Right on the main Toulouse–Montpellier train link, Carcassonne couldn’t be easier to reach. For anyone travelling through this region it is a must – one of the most dramatic, if also most-visited, towns in the whole of Languedoc. Carcassonne owes its division into two separate “towns” to the wars against the Cathars. Following Simon de Montfort’s capture of the town in 1209, its people tried in 1240 to restore their traditional ruling family, the Trencavels. In reprisal, King Louis IX expelled them from the Cité, only permitting their return on condition they built on the low ground by the River Aude – what would become the ville basse.
The attractions of the well-preserved and lively ville basse notwithstanding, everybody comes to Carcassonne to see the Cité, the double-walled and turreted fortress that crowns the hill above the River Aude. From a distance it’s the epitome of the fairy-tale medieval town. Viollet-le-Duc rescued it from ruin in 1844, and his “too-perfect” restoration has been furiously debated ever since. It is, as you would expect, a real tourist trap. Yet, in spite of the chintzy cafés, crafty shops and the crowds, you’d have to be a very stiff-necked purist not to be moved at all.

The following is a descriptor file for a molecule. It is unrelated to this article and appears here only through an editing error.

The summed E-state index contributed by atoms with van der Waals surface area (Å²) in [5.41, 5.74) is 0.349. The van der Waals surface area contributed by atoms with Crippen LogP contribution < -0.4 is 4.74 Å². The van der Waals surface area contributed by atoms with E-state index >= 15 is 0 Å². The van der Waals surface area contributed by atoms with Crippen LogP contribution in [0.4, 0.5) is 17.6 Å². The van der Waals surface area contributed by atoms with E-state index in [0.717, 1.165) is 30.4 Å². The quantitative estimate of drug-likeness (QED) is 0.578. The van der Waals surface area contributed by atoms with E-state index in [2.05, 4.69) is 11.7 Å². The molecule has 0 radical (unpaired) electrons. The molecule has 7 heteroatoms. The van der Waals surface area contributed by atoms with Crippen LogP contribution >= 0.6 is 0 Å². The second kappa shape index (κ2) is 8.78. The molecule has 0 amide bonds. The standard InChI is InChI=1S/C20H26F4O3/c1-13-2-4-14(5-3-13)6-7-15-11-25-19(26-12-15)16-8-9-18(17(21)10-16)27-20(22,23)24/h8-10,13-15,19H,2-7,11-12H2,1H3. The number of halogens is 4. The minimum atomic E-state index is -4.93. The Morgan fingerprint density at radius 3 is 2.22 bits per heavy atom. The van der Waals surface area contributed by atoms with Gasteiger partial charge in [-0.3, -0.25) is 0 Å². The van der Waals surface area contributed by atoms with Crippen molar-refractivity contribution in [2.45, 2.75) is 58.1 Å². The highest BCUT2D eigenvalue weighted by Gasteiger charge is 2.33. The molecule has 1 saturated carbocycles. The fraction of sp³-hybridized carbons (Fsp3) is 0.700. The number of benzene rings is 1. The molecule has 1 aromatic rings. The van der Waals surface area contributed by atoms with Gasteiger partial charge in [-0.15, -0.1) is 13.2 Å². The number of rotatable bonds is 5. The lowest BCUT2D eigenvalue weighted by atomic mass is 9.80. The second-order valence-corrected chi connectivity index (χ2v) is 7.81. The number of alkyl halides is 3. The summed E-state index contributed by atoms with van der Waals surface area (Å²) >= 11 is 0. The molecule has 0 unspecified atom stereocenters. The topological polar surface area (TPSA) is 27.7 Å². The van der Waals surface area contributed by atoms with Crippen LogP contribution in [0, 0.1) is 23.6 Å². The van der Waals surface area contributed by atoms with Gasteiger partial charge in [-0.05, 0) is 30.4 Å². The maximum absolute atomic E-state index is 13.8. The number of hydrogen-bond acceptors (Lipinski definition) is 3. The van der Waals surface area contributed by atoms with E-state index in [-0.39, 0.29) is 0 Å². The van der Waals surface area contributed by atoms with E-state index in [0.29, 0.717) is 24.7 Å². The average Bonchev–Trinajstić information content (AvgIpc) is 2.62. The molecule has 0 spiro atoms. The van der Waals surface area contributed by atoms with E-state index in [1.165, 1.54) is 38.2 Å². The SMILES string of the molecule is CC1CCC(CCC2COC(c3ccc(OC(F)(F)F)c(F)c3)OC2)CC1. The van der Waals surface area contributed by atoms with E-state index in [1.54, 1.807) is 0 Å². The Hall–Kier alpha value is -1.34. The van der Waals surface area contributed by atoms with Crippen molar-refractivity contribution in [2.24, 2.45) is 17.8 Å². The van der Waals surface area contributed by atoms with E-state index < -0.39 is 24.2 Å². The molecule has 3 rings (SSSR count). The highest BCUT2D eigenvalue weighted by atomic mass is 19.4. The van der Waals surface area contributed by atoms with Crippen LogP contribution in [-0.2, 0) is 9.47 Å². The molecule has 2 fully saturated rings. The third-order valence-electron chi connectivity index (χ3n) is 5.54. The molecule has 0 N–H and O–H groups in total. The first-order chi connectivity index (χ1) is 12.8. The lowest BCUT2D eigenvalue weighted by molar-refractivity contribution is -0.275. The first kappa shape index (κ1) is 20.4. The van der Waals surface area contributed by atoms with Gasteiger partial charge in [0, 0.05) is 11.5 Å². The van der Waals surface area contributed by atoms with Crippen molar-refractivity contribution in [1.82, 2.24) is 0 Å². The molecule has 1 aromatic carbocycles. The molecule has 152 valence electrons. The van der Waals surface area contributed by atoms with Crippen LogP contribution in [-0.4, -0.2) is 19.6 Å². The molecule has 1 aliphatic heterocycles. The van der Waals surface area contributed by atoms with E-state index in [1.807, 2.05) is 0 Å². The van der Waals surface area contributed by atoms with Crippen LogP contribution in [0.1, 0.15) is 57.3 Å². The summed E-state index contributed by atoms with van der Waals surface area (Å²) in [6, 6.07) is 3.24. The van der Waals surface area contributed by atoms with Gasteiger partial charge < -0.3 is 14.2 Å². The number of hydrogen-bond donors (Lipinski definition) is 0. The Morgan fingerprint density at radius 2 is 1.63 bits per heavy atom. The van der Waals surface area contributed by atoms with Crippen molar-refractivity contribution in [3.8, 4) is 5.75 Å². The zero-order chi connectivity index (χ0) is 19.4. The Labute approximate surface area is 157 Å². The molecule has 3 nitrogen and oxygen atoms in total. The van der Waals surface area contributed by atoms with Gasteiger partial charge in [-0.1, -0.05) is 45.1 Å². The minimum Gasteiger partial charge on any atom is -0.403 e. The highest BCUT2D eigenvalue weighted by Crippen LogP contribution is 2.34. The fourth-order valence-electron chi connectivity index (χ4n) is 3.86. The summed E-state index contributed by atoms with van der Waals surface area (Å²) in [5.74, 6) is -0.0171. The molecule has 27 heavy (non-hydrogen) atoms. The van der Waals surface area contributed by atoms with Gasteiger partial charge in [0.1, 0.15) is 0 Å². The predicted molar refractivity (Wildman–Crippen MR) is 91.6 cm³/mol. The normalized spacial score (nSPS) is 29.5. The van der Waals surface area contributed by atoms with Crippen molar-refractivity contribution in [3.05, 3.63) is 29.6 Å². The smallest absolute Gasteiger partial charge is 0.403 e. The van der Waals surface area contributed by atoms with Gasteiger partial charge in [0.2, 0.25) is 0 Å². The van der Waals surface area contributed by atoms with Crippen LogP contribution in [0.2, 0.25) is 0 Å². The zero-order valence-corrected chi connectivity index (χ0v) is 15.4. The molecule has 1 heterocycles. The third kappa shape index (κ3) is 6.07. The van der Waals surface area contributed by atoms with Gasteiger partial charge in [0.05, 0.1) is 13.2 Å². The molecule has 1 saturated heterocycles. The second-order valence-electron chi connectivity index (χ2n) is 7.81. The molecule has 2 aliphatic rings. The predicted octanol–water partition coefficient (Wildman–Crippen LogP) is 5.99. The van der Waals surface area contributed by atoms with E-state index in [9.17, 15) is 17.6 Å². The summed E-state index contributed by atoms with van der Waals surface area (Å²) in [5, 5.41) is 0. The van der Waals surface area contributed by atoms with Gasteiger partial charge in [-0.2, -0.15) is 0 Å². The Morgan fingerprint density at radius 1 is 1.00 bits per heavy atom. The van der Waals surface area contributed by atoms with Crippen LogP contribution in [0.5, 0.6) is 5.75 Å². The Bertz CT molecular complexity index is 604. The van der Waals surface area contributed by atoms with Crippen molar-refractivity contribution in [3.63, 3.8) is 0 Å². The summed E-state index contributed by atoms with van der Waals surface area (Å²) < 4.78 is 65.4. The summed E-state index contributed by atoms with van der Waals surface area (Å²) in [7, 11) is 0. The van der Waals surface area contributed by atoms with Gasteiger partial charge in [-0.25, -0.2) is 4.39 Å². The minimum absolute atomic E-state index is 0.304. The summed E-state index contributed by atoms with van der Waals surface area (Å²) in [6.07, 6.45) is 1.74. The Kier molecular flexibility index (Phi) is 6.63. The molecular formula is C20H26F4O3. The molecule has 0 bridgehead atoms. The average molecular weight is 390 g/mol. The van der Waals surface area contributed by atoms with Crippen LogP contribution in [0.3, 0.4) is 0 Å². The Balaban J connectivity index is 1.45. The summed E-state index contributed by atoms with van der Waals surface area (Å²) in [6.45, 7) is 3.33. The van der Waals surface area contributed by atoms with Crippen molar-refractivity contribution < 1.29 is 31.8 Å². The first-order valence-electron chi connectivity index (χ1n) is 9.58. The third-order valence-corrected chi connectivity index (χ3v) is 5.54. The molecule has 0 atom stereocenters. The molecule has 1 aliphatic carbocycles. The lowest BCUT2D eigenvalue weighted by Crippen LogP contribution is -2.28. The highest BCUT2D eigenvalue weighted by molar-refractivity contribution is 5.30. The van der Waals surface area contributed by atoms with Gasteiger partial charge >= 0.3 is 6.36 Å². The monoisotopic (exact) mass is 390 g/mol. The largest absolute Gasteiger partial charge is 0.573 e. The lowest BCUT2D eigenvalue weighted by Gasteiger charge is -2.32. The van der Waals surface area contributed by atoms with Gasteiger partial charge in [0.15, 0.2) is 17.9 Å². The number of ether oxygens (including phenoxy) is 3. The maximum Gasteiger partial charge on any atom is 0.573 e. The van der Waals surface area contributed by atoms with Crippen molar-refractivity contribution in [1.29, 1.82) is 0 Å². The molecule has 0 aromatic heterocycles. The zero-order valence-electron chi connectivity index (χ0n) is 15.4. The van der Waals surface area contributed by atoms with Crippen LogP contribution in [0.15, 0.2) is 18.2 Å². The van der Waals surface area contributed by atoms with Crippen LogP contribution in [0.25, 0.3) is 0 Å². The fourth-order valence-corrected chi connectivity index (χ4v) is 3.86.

There is no charge for admission to the streets or the grassy lices – “lists” – between the walls, though cars are banned from 10am to 6pm. However, to see the inner fortress of the Château Comtal and walk the walls, you’ll have to join a guided tour. These assume some knowledge of French history, and point out the various phases in the construction of the fortifications, from Roman and Visigothic to Romanesque and the post-Cathar adaptations of the French kings.
Don’t miss the beautiful church of St-Nazaire, towards the southern corner of the Cité at the end of rue St-Louis. It’s a serene combination of nave with carved capitals in the Romanesque style and a Gothic choir and transepts, along with some of the loveliest stained glass in Languedoc. In the south transept is a tombstone believed to belong to Simon de Montfort. You can also climb the tower for spectacular views over the Cité.
A major summertime event worth catching is the Festival de Carcassonne from late June to mid-August, featuring world-class dance, theatre and music. The high point is the mammoth fireworks display on Bastille Day (July 14).